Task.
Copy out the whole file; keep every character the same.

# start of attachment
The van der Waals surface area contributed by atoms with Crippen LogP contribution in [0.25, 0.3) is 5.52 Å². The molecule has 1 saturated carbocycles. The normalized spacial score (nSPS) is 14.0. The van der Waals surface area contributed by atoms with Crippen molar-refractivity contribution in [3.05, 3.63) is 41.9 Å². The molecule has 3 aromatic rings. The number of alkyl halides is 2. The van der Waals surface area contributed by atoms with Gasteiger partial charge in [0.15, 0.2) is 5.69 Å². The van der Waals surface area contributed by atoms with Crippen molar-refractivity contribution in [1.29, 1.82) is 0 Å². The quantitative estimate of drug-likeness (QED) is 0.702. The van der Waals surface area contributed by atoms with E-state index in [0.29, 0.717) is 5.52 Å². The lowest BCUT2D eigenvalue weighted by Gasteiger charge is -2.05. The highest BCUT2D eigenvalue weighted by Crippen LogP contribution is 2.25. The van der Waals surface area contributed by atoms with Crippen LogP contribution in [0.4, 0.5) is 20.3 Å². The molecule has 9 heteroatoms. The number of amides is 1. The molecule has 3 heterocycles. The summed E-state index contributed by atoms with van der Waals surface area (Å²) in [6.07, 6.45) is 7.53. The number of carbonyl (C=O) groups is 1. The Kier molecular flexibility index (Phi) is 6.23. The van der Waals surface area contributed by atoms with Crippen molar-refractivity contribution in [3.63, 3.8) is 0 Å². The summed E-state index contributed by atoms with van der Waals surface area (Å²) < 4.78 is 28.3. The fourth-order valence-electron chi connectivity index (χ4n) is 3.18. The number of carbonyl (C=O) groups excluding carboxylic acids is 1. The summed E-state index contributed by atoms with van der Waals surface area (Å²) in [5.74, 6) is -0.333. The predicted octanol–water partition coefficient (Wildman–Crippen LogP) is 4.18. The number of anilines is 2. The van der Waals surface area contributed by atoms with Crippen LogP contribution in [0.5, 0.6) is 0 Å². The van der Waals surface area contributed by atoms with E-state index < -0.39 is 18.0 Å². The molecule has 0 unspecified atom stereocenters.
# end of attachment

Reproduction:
The van der Waals surface area contributed by atoms with Crippen LogP contribution in [0.25, 0.3) is 5.52 Å². The molecule has 1 saturated carbocycles. The normalized spacial score (nSPS) is 14.0. The van der Waals surface area contributed by atoms with Crippen molar-refractivity contribution in [3.05, 3.63) is 41.9 Å². The molecule has 3 aromatic rings. The number of alkyl halides is 2. The van der Waals surface area contributed by atoms with Gasteiger partial charge in [0.15, 0.2) is 5.69 Å². The van der Waals surface area contributed by atoms with Crippen molar-refractivity contribution in [1.29, 1.82) is 0 Å². The quantitative estimate of drug-likeness (QED) is 0.702. The van der Waals surface area contributed by atoms with E-state index in [0.29, 0.717) is 5.52 Å². The lowest BCUT2D eigenvalue weighted by Gasteiger charge is -2.05. The highest BCUT2D eigenvalue weighted by Crippen LogP contribution is 2.25. The van der Waals surface area contributed by atoms with Crippen LogP contribution in [0.4, 0.5) is 20.3 Å². The molecule has 9 heteroatoms. The number of amides is 1. The molecule has 3 heterocycles. The summed E-state index contributed by atoms with van der Waals surface area (Å²) in [6.07, 6.45) is 7.53. The number of carbonyl (C=O) groups is 1. The Kier molecular flexibility index (Phi) is 6.23. The van der Waals surface area contributed by atoms with Crippen molar-refractivity contribution in [3.63, 3.8) is 0 Å². The summed E-state index contributed by atoms with van der Waals surface area (Å²) < 4.78 is 28.3. The fourth-order valence-electron chi connectivity index (χ4n) is 3.18. The number of carbonyl (C=O) groups excluding carboxylic acids is 1. The summed E-state index contributed by atoms with van der Waals surface area (Å²) in [5.74, 6) is -0.333. The predicted octanol–water partition coefficient (Wildman–Crippen LogP) is 4.18. The number of anilines is 2. The van der Waals surface area contributed by atoms with Crippen LogP contribution in [0.5, 0.6) is 0 Å². The van der Waals surface area contributed by atoms with E-state index < -0.39 is 18.0 Å². The molecule has 0 unspecified atom stereocenters.